Background: Impulsivity is prominent in psychiatric disorders. Two dominant models of impulsivity are the reward-discounting model, where impulsivity is defined as inability to wait for a larger reward, and the rapid-response model, where impulsivity is defined as responding without adequate assessment of context. We have compared the role of these models of impulsivity in human psychopathology, based on the hypothesis that rapid-response impulsivity would be more strongly related to other aspects of psychopathology and to impulsivity as described by questionnaires.
Methods: We investigated relationships between personality and laboratory measures of impulsivity, and between these measures and clinical characteristics, in parents of adolescent subjects with disruptive behavioral disorders (DBDs) and matched control subjects. Diagnoses were rendered using the Structured Interview for DSM-IV. The Barratt Impulsiveness Scale (BIS) was used as a trait measure of impulsivity. Rapid-response impulsivity was assessed using a form of the Continuous Performance Test, the Immediate Memory-Delayed Memory Task (IMT/DMT). Reward-delay impulsivity was measured using two tasks where subjects could choose between smaller immediate or larger delayed rewards.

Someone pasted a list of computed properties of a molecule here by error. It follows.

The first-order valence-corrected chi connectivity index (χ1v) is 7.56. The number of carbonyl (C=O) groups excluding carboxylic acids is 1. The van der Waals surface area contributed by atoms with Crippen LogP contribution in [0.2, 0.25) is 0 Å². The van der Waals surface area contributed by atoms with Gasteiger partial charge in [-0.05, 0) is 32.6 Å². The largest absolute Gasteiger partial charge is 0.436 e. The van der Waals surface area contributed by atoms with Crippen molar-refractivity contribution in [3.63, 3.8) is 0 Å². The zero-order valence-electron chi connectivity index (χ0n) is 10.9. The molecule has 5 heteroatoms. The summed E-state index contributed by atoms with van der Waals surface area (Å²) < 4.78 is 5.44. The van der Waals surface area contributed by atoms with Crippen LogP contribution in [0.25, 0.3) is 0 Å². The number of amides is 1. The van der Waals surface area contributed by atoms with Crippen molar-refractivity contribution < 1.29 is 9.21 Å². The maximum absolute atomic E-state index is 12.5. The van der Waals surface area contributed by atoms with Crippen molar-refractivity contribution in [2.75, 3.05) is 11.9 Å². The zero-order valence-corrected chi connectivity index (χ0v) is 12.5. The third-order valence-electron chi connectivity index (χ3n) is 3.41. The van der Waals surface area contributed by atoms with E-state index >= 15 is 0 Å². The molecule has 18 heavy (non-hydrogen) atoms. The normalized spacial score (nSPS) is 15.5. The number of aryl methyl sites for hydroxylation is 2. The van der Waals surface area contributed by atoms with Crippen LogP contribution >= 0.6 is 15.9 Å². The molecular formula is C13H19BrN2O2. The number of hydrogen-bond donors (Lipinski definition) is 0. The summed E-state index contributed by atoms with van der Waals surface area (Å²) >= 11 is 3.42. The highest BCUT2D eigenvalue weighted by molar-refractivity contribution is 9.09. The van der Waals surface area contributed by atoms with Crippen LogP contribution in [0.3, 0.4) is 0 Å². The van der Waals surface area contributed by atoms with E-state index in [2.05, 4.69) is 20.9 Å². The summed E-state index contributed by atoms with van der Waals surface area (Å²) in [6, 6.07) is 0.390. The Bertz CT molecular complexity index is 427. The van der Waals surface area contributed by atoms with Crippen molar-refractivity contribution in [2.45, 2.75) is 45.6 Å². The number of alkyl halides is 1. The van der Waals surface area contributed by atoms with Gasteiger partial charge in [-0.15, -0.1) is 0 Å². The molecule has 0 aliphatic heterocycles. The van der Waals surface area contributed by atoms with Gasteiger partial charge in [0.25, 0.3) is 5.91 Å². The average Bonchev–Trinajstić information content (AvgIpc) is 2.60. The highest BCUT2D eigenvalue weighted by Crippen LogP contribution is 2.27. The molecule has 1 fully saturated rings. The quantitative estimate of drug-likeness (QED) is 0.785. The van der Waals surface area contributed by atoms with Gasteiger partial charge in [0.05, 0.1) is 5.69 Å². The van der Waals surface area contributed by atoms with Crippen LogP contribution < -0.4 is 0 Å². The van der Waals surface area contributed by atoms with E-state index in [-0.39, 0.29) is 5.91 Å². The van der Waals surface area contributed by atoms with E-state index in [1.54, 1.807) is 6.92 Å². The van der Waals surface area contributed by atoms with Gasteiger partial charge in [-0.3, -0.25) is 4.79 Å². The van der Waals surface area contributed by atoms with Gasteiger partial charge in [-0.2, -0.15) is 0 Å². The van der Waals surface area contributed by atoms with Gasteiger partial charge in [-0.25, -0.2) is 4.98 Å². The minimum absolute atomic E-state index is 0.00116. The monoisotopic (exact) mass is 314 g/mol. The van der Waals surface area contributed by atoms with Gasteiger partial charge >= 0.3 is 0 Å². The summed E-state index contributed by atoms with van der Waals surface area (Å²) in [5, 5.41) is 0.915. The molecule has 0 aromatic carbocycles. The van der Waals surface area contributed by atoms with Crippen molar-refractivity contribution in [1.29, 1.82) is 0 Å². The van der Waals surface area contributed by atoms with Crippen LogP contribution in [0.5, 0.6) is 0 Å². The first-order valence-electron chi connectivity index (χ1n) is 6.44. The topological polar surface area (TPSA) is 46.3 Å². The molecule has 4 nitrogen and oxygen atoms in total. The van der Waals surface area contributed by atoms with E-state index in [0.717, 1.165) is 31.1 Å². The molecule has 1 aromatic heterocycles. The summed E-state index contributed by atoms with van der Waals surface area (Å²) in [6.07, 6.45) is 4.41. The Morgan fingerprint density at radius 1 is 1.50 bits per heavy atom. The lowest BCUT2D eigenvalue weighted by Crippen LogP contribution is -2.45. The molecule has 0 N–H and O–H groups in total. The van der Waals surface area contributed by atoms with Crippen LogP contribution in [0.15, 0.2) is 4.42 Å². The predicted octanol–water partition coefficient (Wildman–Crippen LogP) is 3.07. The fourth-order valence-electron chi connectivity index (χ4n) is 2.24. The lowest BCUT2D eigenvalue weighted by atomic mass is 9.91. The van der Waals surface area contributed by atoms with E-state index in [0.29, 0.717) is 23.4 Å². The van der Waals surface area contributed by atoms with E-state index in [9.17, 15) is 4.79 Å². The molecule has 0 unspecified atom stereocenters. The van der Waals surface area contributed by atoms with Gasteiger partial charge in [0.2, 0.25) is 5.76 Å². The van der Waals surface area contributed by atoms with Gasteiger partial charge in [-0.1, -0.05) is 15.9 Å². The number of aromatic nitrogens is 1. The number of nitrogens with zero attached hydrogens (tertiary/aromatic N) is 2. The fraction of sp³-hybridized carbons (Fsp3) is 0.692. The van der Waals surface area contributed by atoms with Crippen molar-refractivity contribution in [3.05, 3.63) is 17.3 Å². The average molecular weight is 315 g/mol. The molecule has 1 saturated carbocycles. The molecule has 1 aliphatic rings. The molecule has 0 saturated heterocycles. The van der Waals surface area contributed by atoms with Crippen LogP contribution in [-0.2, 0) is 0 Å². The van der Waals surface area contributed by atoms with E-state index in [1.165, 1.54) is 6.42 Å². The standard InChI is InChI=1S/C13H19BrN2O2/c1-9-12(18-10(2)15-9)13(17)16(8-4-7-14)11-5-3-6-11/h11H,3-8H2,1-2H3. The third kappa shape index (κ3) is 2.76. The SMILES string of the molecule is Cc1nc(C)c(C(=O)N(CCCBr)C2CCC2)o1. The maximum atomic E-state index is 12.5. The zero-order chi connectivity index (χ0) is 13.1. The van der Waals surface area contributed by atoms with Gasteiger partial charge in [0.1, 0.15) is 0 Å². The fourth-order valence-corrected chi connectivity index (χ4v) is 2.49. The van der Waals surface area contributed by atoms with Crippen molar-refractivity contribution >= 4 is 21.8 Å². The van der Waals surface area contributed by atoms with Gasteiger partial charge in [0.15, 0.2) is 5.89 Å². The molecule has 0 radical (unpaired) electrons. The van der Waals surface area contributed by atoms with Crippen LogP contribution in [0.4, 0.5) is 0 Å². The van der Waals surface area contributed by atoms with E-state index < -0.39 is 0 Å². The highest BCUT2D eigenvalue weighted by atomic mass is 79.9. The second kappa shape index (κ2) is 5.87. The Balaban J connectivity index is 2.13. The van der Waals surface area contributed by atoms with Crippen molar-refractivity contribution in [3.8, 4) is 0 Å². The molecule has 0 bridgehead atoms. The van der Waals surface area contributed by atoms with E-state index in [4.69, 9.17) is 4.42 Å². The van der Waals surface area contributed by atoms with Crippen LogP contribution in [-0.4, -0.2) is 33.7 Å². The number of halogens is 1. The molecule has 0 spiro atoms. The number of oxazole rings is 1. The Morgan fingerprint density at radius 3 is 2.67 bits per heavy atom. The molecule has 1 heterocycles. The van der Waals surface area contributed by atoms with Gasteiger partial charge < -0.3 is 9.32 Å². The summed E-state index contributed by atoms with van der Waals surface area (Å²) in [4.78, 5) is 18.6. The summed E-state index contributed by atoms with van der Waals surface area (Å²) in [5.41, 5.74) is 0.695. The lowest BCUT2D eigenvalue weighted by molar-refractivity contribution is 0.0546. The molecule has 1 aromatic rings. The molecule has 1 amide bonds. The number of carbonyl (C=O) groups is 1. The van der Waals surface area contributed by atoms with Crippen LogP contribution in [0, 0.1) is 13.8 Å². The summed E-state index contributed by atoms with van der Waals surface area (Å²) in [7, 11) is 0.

Results: Rapid-response, but not reward-delay impulsivity, was significantly higher in subjects with lifetime Axis I or Axis II diagnoses. Scores on the BIS were elevated in subjects with Axis I diagnoses and correlated significantly with both rapid-response and reward-delay tests, but more strongly with the former. Multiple regression showed that rapid-response, but not reward-delay performance or intelligence quotient, contributed significantly to BIS scores. Correlations were similar in parents of control subjects and of DBD subjects.
Conclusions: These data suggest that measures of rapid-response impulsivity and of reward-delay impulsivity are both related to impulsivity as a personality characteristic. The relationship appears stronger, however, for rapid-response impulsivity, as measured by the IMT/DMT. Laboratory and personality measures of impulsivity appear to be related to risk of psychopathology.